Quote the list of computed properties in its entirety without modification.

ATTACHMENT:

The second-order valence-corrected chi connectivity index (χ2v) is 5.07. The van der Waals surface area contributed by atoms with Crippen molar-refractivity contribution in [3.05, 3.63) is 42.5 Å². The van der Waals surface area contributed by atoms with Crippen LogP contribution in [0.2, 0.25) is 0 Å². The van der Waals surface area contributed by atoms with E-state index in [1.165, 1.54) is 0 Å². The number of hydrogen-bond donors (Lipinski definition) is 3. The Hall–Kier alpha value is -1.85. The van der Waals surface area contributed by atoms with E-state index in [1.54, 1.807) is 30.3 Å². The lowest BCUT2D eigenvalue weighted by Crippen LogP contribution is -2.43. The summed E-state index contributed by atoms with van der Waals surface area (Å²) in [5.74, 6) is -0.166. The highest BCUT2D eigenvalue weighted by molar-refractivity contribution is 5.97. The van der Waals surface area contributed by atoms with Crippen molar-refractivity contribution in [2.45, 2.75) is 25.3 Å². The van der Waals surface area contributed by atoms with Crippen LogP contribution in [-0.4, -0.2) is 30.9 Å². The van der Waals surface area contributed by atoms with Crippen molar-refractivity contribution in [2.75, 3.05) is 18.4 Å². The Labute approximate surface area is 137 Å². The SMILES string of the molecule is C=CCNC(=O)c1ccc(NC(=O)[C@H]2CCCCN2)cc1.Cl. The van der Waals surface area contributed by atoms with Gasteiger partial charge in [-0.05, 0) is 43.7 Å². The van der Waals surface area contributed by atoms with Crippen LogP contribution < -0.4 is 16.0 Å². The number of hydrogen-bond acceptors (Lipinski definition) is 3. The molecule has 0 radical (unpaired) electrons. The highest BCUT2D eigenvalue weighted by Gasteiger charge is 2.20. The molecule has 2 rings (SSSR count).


The second-order valence-corrected chi connectivity index (χ2v) is 5.07. The van der Waals surface area contributed by atoms with Crippen molar-refractivity contribution in [3.05, 3.63) is 42.5 Å². The van der Waals surface area contributed by atoms with Crippen LogP contribution in [0.2, 0.25) is 0 Å². The van der Waals surface area contributed by atoms with E-state index in [1.165, 1.54) is 0 Å². The number of hydrogen-bond donors (Lipinski definition) is 3. The Hall–Kier alpha value is -1.85. The van der Waals surface area contributed by atoms with E-state index in [1.54, 1.807) is 30.3 Å². The lowest BCUT2D eigenvalue weighted by Crippen LogP contribution is -2.43. The summed E-state index contributed by atoms with van der Waals surface area (Å²) in [5.74, 6) is -0.166. The highest BCUT2D eigenvalue weighted by molar-refractivity contribution is 5.97. The van der Waals surface area contributed by atoms with Crippen molar-refractivity contribution in [2.45, 2.75) is 25.3 Å². The van der Waals surface area contributed by atoms with Crippen LogP contribution in [-0.4, -0.2) is 30.9 Å². The van der Waals surface area contributed by atoms with Crippen molar-refractivity contribution in [2.75, 3.05) is 18.4 Å². The Labute approximate surface area is 137 Å². The SMILES string of the molecule is C=CCNC(=O)c1ccc(NC(=O)[C@H]2CCCCN2)cc1.Cl. The van der Waals surface area contributed by atoms with Gasteiger partial charge in [-0.05, 0) is 43.7 Å². The van der Waals surface area contributed by atoms with Crippen LogP contribution < -0.4 is 16.0 Å². The number of hydrogen-bond acceptors (Lipinski definition) is 3. The molecule has 0 radical (unpaired) electrons. The highest BCUT2D eigenvalue weighted by Gasteiger charge is 2.20. The molecule has 2 rings (SSSR count).